After popular fisherman and father of three daughters, Richard Boyce, slipped off his gillnetter and drowned on the 4th of July, his friends decided to do something positive and honor his memory by providing flotation devices in the form of inflatable suspenders for the rubber rain pants of every fisherman in the Haines fleet- about 176 skippers and deckhands. Really, one person, Randa Szymanski spearheaded the effort, with guidance from her fisherman husband and his buddies on what would and would not work. Good intentions won't save lives.
From poet Mary Oliver- "Oh Lord, how shining and festive is your gift to us, if we only look, and see."
When a friend asked for volunteers to make dinners for Michael and the two little girls while his wife Melissa is in an Anchorage hospital, 800 miles away from Haines, on complete bed rest, until hopefully December, to keep a baby in her womb who apparently wants to come out early ( their third child, a toddler, is up there with Michael's parents and visiting his mother daily). I said yes. So did lots of other people. The meals-on-wheels calendar filled up quickly.
Let's just say there has been a lot of family time this week. We needed to get a tree stand up for moose hunting season, golf, berry pick, enjoy a few more sunny summer days at the beach, can some salmon, take a few walks, and spend some time rainy-day time indoors cooing at babies. There is something about the end of the August that makes me want to spend every second I can outdoors or with the people I love. I get this kind of homesick, time is passing feeling, and I just don't want to miss a second of it, you know? There will be plenty of time this winter to write, right?
It is more than a little nice to spend a few days with a little bit of the family (actually the very littlest right now) at a cabin on a pond out of internet and phone reach, without electricity or plumbing. My grandchildren will no doubt mess up all those popular surveys of college freshmen classes-- as they will know what an outhouse is and recognize the country morning sound of a shifting lid on a wood burning cookstove. We ate a trout for breakfast, berry picked, and saw a cow moose near the woodshed at dusk.
Tonight at 7:30 in the Chilkat Center the Haines Arts Council presents the Alaska String Band and Triple L Band-- it's a family friendly show of bluegrass, old time, gospel, and swing tunes. Tomorrow from 10-noon there is a Farmer's Market at the Fairgrounds. Sunday from 3-5 at the Fireweed there is a thank you party for Daymond as he exits the Borough Assembly and a potluck meet and greet for Jono as he runs for a seat. Then at 5 that evening at the museum Elena, Brooke, and Jackie will give a slide show about their trip to Dr. Greg's Kilimanjaro orphanage-- don't miss this.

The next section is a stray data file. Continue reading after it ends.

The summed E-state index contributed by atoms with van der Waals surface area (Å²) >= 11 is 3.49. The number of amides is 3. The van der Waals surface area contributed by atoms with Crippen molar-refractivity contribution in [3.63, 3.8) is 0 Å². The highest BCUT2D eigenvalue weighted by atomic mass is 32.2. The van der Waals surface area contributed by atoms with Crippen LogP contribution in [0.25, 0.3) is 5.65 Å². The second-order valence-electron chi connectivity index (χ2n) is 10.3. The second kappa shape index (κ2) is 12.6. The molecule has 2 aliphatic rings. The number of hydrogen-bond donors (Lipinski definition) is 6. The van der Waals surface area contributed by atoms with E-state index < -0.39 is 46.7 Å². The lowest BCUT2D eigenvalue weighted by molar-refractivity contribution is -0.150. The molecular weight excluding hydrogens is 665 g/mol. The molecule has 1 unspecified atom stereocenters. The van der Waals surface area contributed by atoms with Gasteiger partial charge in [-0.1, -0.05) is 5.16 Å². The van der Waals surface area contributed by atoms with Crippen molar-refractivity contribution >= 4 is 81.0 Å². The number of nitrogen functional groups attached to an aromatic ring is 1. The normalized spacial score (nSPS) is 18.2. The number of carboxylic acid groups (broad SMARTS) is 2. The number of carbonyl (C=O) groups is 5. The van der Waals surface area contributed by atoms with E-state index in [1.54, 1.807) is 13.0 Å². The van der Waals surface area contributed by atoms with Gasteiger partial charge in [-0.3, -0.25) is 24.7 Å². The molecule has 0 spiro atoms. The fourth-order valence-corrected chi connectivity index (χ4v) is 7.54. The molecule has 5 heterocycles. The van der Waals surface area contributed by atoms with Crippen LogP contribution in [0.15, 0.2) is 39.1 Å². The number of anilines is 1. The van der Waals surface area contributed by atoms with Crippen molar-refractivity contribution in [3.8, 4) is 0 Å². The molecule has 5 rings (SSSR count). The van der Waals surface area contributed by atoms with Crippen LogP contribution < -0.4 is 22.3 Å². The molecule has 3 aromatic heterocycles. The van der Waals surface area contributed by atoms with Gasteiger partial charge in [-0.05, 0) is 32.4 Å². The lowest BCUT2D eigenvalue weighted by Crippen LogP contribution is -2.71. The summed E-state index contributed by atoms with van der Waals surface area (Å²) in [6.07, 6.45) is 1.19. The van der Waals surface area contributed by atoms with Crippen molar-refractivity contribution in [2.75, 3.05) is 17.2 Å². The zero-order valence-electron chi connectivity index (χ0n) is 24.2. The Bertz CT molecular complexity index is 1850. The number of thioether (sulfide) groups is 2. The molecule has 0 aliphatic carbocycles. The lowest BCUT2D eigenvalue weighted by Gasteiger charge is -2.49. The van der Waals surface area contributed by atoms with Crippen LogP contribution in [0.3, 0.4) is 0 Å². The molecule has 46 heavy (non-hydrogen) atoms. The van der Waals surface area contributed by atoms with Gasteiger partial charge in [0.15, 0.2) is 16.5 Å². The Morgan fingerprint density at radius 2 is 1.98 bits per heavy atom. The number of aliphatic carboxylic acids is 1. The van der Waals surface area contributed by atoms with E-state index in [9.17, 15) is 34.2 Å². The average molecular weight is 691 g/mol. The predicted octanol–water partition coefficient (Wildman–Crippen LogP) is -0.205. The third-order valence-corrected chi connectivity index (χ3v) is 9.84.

Yesterday morning we cycled right into a fog bank at about 9-mile so thick I had to stop and take off my glasses. This is right along the stretch of road adjacent to the Chilkat River where we always see wet bear prints and piles of bear poop. Actually, the whole road from home to 10-mile has been like that this summer. If the Haines Highway were a hiking trail we would carry bear spray, sing loudly, and probably turn around and go home when we encountered, say, the fifth pile of poop. But on a freshly lined paved road we feel safe. Sort of.
I'm still catching up on chores and sleep from London, plus this is always a frantic time, as every nice day now counts with school about to start, and that fall feeling of winter so close. Last week's cold rain felt like summer was over, but then the sun came back just in time for Adam and Amelia's wedding. (It was wonderful, down at the beach at Paradise Cove, and then we danced all night to Kris and Lindy at the Tribal House.
My weekend plans kind of sound like an English movie- I have a funeral and a wedding to go to tomorrow. Harriett's service is at 1:00 at Harriett Hall, yes, it was named for her, at the Fairgrounds, and Adam and Amelia are celebrating their marriage with everyone in town at 5:00 up at the Tribal House on the Parade Grounds. They will provide fish and drinks, please bring sides or salads because, as the newspaper ad invitation says, Adam needs a break from cooking. He is the chef at the Fireweed and they have had their busiest weeks ever recently.
When a friend of hers heard that my daughter JJ was anxiously waiting to hear if she got a teaching job in Juneau, he said, "One phone call will change your life." She did get that call yesterday and is now packing for the move to the capital, and her sister Eliza who lives there is cleaning out her spare room so JJ can have it. It is nice that they will be together, and that they share the same profession. But what will we do without JJ? We'll be fine, and we are so happy for her, especially since she is over the moon excited. One phone call can really make a difference.